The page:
The distraction-free, widescreen view of the beautifully lit road ahead is an experience drivers can look forward to.
Reducing Driver Stress
Take it from the Viper owner: driving an extreme sports car can be stressful for many reasons, including two that result from a vehicle’s shape and layout.
First, cars with extreme shapes are often hard to see out of. Blind spots are large, limited rearward visibility decreases information available to the driver and increases stress levels, and changing lanes often requires a full investigation be launched before you tap that signal lever.
When manoeuvring in tight quarters in close proximity to other vehicles, this can make some drivers anxious and nervous. Ditto when parking.
In addition to low visibility, high-performing cars like the C8 often sit very low to the ground, with clearance being another source of stress.
To help mitigate these stresses, designers employed some high-tech solutions. The rear-view mirror can be toggled between the regular view and a live camera feed. The camera feed is free of obstruction from the vehicle’s interior panels, enables a wider rear view, delivers excellent performance in low light, and eliminates headlight glare from behind you after dark. In a low-visibility car like the C8, this adds a boatload of confidence in many situations.
There’s also a 360-degree camera system that helps when reversing and manoeuvring in tight spaces. Camera views can be called up to monitor the proximity of the C8’s wheels, tail, and nose to nearby objects, the reverse camera has an ultra-wide angle and great graphics so that moving around in tight spaces hardly causes any stress.
The displays from both camera feeds and their respective screens are exceptional. At one point in my test drive while parked at a gas station, I was able to make out the toilet paper brand from the package in the rear seat of the SUV behind me on the rear-camera mirror.
Also, if you’re worried about scraping the nose over speed bumps, just press a button and the optional suspension lift system quickly (albeit noisily) jacks up the ’Vette’s front end for extra clearance. This function works only at low speeds and self-lowers the car once you get moving again. It can also be automated and triggered by GPS proximity to your driveway or that speed bump at the mall.
Like most diehard fans, I’m not happy that you can’t get the C8 with a manual transmission, but the dual-clutch gearbox bolted between the mid-mounted V8 and the rear wheels is a potent piece of hardware that is capable of very smooth operation. Even the most discerning manual transmission enthusiasts are likely to find serious enjoyment in this transmission’s world-class response and shift speed, especially because it’s unflappably smooth, even in demanding situations.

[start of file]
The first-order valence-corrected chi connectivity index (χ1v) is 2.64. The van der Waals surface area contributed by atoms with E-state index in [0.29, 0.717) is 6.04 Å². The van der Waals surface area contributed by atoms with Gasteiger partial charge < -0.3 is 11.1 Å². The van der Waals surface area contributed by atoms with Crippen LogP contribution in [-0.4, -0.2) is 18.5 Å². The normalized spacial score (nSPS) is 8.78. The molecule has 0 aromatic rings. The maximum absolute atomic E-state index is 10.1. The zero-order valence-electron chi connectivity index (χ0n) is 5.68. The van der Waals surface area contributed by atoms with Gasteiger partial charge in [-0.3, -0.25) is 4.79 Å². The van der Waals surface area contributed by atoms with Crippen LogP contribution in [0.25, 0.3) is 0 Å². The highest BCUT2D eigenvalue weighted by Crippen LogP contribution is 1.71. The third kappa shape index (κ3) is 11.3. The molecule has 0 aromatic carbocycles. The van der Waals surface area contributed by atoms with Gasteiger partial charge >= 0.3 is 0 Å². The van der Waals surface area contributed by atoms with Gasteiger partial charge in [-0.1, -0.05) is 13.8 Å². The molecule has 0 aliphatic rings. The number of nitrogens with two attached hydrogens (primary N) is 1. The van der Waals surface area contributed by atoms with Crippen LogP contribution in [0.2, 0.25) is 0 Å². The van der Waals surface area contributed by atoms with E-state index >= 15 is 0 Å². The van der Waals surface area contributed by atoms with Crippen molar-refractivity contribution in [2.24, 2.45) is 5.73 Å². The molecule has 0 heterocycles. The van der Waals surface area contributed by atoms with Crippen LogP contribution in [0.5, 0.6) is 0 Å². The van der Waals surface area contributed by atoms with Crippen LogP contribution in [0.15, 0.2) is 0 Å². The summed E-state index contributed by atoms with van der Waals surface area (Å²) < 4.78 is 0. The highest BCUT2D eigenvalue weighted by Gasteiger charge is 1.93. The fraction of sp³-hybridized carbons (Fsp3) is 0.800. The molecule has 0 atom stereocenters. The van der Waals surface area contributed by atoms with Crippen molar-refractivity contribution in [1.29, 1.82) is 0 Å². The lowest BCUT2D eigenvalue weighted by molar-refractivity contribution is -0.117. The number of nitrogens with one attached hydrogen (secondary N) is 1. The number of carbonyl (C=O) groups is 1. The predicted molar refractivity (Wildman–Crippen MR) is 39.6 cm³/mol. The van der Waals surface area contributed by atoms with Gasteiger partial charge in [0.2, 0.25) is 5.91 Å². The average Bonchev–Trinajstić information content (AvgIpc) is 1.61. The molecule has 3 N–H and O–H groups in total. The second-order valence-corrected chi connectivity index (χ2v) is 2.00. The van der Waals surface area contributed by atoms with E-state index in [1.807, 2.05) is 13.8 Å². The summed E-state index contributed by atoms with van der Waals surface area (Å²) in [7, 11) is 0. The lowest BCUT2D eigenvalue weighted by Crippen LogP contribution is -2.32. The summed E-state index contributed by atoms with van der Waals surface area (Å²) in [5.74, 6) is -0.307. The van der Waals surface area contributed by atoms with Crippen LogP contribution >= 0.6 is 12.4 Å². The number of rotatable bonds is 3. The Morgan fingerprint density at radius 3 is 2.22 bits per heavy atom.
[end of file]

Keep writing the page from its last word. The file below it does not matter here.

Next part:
Even with the tires lit up at the top of first gear, the millisecond upshift into second occurs with no axle lash, meaning you hear the shifts, but don’t feel them. There’s barely any slamming, lurching, or shock detectable through the driveline even when the C8’s gearbox is being worked hard. This transmission is incredibly polished in almost every scenario.
Cornering and Handling Feel
Obviously, the C8 is built to achieve high targets for handling and performance, so the fact that it is great to drive isn’t surprising, but it has some important but not immediately obvious attributes that help make the experience even better.
In the mid-engine C8, you’re sitting forward in the body and not behind a mile of hood. The windscreen and forward view are open and informative, so the unobstructed outward view makes it easier for drivers to place the C8 in corners confidently, directing the car via a steering system that’s very fast and very precise. With no engine between the front wheels, the front of the car feels featherlight and eager to turn with the most minuscule inputs to the steering wheel.
The open view and highly responsive steering feel help inject energy into the C8’s drive, even in ordinary situations. Of course, you’ll need a racetrack to see what this car can really do, but your daily commute becomes a source of entertainment, so you don’t need a race track or even a heavy foot to appreciate the benefits of the new mid-engine layout.
Some drivers will wish for a quieter highway ride on some surfaces, and I was disappointed with the quality and look of the leather used on the steering wheel, though I didn’t mind the squared-off shape.
Ultimately, the new Chevrolet C8 strongly leverages some new and signature technologies to help give drivers the best experience possible in the widest (and sometimes most surprising) range of driving situations, all while inspiring confidence and encouraging full enjoyment of its capabilities.